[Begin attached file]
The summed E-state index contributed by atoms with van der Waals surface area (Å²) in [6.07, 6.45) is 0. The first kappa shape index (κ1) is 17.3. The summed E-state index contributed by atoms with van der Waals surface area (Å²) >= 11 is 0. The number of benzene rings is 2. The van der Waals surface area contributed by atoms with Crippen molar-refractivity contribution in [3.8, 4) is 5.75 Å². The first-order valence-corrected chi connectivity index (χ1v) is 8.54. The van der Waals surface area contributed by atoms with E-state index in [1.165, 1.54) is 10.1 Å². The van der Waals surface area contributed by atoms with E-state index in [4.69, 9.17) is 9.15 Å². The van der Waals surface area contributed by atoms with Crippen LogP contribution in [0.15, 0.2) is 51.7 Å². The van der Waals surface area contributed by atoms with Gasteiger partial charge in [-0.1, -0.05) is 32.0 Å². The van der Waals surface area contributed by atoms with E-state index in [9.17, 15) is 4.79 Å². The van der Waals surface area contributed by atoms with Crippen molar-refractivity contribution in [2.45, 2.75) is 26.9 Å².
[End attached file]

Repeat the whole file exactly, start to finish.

The summed E-state index contributed by atoms with van der Waals surface area (Å²) in [6.07, 6.45) is 0. The first kappa shape index (κ1) is 17.3. The summed E-state index contributed by atoms with van der Waals surface area (Å²) >= 11 is 0. The number of benzene rings is 2. The van der Waals surface area contributed by atoms with Crippen molar-refractivity contribution in [3.8, 4) is 5.75 Å². The first-order valence-corrected chi connectivity index (χ1v) is 8.54. The van der Waals surface area contributed by atoms with E-state index in [1.165, 1.54) is 10.1 Å². The van der Waals surface area contributed by atoms with E-state index in [4.69, 9.17) is 9.15 Å². The van der Waals surface area contributed by atoms with Crippen LogP contribution in [0.15, 0.2) is 51.7 Å². The van der Waals surface area contributed by atoms with Gasteiger partial charge in [-0.1, -0.05) is 32.0 Å². The van der Waals surface area contributed by atoms with E-state index in [9.17, 15) is 4.79 Å². The van der Waals surface area contributed by atoms with Crippen molar-refractivity contribution in [2.45, 2.75) is 26.9 Å².